Dr Adrian Boyle, a vice-president of the Royal College of Emergency Medicine (RCEM), which published the data, said the cancellations represented “a stark warning for the months ahead”.

Woodland walks save UK £185m a year in mental health costs, report finds

In these difficult times something to cheers us all up. This story tells us:

Walks taken by people in UK woodlands save £185m a year in mental health costs, according to a report.

Spending time in nature is known to boost mental health, but the report by Forest Research is the first to estimate the amount that woodlands save the NHS through fewer GP visits and prescriptions, reduced hospital and social service care, and the costs of lost days of work. The research also calculated that street trees in towns and cities cut an additional £16m a year from antidepressant costs.

The researchers believe the true savings are likely to be significantly higher. The report shows the importance of woodlands, they said, which the government is already aiming to expand to tackle the climate and wildlife crises.

The coronavirus pandemic has increased the prevalence of mental illness, and the NHS was already increasing its spending on treatments. This includes green social prescribing, where activities including nature visits are used to help sufferers. In polling by Forest Research, more than 90% of respondents said woodlands were important to them in reducing stress.

Covid: Doctors' leaders back postponed health checks

Well this story is the perfect cue for me to ask you whether you think we can deliver on Boris’s step change in vaccination policy? It tells us:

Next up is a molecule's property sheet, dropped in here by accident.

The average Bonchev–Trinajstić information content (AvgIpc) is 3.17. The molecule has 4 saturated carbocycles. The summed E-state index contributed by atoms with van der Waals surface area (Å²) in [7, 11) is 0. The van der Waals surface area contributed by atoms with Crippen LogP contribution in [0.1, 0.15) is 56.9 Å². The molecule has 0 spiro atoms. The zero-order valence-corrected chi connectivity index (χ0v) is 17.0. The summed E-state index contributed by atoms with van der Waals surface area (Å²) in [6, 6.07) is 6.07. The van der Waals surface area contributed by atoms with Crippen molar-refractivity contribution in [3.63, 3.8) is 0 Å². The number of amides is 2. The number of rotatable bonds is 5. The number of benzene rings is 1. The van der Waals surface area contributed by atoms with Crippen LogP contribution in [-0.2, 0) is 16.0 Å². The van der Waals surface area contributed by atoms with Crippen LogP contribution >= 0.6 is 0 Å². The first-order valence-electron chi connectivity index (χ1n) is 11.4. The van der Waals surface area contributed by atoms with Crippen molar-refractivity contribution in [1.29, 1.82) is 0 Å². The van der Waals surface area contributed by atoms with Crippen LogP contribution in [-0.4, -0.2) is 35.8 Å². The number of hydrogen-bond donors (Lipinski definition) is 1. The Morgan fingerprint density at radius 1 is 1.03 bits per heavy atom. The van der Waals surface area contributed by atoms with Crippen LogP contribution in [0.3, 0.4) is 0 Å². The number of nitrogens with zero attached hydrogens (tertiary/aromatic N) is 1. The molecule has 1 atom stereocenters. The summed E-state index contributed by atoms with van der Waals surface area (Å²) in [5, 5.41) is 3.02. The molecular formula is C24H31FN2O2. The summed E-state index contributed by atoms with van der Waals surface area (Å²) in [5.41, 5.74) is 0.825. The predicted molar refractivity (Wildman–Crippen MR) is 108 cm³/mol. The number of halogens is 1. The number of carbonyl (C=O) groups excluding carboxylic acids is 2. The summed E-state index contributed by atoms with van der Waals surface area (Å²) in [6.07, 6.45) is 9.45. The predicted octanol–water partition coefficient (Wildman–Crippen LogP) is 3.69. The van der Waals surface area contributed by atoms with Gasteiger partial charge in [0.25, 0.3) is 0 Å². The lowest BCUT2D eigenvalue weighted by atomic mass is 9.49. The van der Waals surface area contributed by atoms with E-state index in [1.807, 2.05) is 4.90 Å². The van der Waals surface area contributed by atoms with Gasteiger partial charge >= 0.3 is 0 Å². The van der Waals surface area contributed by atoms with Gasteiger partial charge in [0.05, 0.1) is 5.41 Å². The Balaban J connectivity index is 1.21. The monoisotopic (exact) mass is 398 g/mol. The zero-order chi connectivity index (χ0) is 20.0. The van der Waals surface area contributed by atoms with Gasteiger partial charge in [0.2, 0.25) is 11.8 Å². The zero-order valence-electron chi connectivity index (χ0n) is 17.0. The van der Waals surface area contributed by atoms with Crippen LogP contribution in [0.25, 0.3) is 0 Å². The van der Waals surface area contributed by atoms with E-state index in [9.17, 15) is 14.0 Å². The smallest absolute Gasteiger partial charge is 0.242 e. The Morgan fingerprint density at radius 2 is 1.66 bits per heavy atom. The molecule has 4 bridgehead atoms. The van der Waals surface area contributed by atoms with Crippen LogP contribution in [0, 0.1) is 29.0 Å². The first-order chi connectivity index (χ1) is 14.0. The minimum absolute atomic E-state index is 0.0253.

Doctors' leaders have welcomed plans to allow GPs in England to defer some services to deliver Covid booster jabs instead.

Practices can postpone minor surgery and routine health checks for over-75s and new patients until 31 March.

All adults in England are expected to be offered boosters by the end of January in response to the emergence of the Omicron variant.

A further 75 Omicron cases were confirmed in England on Friday.

Those cases took the total for England to 104. Since then, Scotland has recorded one further case on Saturday, taking the total for the UK as a whole to 135 - including one confirmed case in Wales.

On Saturday the UK reported a further 42,848 cases of coronavirus and 127 deaths within 28 days of a positive Covid test while 372,557 booster jabs were administered on Friday.

Dr Farah Jameel, the GP committee chair of the British Medical Association, said the new measures would release GPs from "filling out paperwork" and chasing unnecessary and often undeliverable targets.